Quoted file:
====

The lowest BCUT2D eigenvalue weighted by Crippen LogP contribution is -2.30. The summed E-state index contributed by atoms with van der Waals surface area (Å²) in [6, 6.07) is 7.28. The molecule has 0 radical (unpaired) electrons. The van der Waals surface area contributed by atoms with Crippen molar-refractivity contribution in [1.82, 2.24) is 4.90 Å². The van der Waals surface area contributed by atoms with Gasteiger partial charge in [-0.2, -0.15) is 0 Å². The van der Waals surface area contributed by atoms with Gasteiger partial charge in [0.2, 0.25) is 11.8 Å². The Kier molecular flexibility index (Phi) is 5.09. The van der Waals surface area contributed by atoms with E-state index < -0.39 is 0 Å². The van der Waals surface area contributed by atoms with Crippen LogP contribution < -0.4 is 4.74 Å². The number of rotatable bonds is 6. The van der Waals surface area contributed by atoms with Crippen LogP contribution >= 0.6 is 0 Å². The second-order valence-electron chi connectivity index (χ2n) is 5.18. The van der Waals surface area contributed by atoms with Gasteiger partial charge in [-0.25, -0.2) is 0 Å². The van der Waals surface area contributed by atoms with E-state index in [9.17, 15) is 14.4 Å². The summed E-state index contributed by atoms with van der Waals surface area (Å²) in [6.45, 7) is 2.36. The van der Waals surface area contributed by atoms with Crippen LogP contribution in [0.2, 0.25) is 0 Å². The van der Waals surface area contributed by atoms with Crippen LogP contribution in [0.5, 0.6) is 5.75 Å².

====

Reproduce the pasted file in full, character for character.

The lowest BCUT2D eigenvalue weighted by Crippen LogP contribution is -2.30. The summed E-state index contributed by atoms with van der Waals surface area (Å²) in [6, 6.07) is 7.28. The molecule has 0 radical (unpaired) electrons. The van der Waals surface area contributed by atoms with Crippen molar-refractivity contribution in [1.82, 2.24) is 4.90 Å². The van der Waals surface area contributed by atoms with Gasteiger partial charge in [-0.2, -0.15) is 0 Å². The van der Waals surface area contributed by atoms with Gasteiger partial charge in [0.2, 0.25) is 11.8 Å². The Kier molecular flexibility index (Phi) is 5.09. The van der Waals surface area contributed by atoms with E-state index < -0.39 is 0 Å². The van der Waals surface area contributed by atoms with Crippen LogP contribution < -0.4 is 4.74 Å². The number of rotatable bonds is 6. The van der Waals surface area contributed by atoms with Crippen LogP contribution >= 0.6 is 0 Å². The second-order valence-electron chi connectivity index (χ2n) is 5.18. The van der Waals surface area contributed by atoms with Gasteiger partial charge in [-0.25, -0.2) is 0 Å². The van der Waals surface area contributed by atoms with E-state index in [9.17, 15) is 14.4 Å². The summed E-state index contributed by atoms with van der Waals surface area (Å²) in [6.45, 7) is 2.36. The van der Waals surface area contributed by atoms with Crippen LogP contribution in [0.2, 0.25) is 0 Å². The van der Waals surface area contributed by atoms with Crippen LogP contribution in [0.5, 0.6) is 5.75 Å².